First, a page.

Greta Kaplan, CPDT
In the first session of Chicken Camp, “Discrimination,” we taught our hens to choose and peck a colored target. Since the hens had done this before, they already had learned to peck a specific color. So, we tested them by placing the three identical targets (other than color: red, yellow and blue) in front of each hen. My hen pecked yellow, so I removed it. Then she pecked red, probably indicating that she had, at some time in the past, been reinforced for pecking yellow. Blue therefore became my new “hot target” and my job was to teach her to peck only the blue target. Our goal was to see if, eventually, she would refuse to peck the yellow and red targets *even if the blue target was not on the table, for 20 seconds.*
Certain rules applied. We could not use lures to get the behavior: No hiding a grain of food behind the blue target to get her interested in that part of the table. However, I could remove the blue target to permit her to extinguish the yellow and red pecking behaviors. If she visibly paused, withholding pecks, I would quickly slide the blue target into place so that she could peck it and earn reinforcement. This illustrates the power of the Premack Principle: A higher value behavior reinforces a lower value behavior! And by contrast, if she pecked the wrong target after a certain point, I could quickly pull away the blue target to remove the opportunity for reinforcement for a while. This is negative punishment and it reduces the likelihood of pecking the wrong target.
Once we had switched our hens to the new hot target, we performed a stimulus reversal. Until now, we had been working our hens in 30 and 60 second periods. For the stimulus reversal, we would shape nonstop until the hen had met criteria for selecting the new target color (in my case, that was red, since that had been less preferred to begin with). It took seven minutes for my advanced bird to reverse her stimuli, and that shaping session was wonderfully fun. One important lesson here: Since the old hot target was present, the first step was to click *any* behavior other than pecking the hot target — even just holding her head up away from the target was clickable, and was rewarded. Waiting for her to choose another target would have taken a long time and created “ratio strain.” The low rate of reinforcement would have reduced her interest in working and she might have wandered off or perhaps engaged in frustration behaviors. Always choose criteria at which your animal can succeed!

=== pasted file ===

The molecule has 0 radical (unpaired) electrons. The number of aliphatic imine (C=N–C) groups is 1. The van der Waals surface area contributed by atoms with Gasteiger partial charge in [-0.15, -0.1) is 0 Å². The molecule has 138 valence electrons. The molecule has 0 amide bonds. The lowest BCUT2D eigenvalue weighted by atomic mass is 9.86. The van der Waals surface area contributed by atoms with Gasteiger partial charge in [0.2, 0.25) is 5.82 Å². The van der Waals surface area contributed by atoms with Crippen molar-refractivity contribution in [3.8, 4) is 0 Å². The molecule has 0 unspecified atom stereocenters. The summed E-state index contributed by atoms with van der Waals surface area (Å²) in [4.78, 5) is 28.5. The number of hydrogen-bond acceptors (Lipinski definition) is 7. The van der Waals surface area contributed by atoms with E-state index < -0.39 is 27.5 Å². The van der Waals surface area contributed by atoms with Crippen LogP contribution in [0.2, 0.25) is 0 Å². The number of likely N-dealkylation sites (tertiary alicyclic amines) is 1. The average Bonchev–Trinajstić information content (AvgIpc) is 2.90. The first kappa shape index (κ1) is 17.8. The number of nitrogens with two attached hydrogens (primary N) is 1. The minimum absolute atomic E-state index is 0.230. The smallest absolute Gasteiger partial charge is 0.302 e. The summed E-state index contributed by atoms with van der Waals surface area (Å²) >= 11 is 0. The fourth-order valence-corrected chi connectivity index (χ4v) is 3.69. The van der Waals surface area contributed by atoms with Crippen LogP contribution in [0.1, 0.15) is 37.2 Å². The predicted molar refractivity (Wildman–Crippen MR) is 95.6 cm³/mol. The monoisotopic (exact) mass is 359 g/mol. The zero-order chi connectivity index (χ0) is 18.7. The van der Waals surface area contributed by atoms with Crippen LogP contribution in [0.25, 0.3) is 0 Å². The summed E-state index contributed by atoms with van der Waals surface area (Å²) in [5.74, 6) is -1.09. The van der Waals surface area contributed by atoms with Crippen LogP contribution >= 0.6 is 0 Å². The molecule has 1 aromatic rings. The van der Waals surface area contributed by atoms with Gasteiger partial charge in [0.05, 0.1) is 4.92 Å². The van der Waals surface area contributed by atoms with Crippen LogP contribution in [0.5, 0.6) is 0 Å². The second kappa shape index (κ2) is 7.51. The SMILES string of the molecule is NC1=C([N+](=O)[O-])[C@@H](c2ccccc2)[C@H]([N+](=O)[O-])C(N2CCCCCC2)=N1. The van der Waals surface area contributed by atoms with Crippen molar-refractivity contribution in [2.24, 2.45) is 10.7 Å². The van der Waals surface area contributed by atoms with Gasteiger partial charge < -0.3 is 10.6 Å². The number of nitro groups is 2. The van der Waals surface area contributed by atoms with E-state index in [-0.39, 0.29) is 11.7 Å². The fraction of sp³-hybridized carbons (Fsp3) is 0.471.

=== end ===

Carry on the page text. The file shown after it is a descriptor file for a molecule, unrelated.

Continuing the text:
During the second session of Chicken Camp, “Cueing and Criteria,” among other things, we worked on attaching a cue to a behavior. Amy, my training buddy and roommate, had a beautiful success with this. She trained one of her hens to circle in place. She then taught the hen that the cue for doing this was a pen, held vertically. As long as the pen was in this vertical position, the hen was to keep circling. During her demonstration, Amy placed her hen on the table. The hen stood there for a moment, waiting for information. Then, with a very still body, Amy lifted the pen into the vertical position. The hen immediately started spinning in place. She spun in place for about 15 seconds, and then Amy lowered the pen. The hen stopped, and received a single click and treat. It was a very clean demonstration. Amy had attached this cue in just one morning’s worth of training sessions. Attaching cues is not particularly hard, once you know the trick: First you get the animal reliably doing the behavior, and then you deliver the cue when you know the animal is about to perform the behavior. You then click and treat when the animal performs. After multiple repetitions, the animal learns that the cue predicts that the specific behavior will be reinforced, and so performs that behavior when she perceives the cue. The flashy part of Amy’s demonstration was the indiscrete nature of the behavior and the cue: the behavior was to continue until the cue went away.
In my next entry, I’ll talk about what we did in our third session, “Chaining.”
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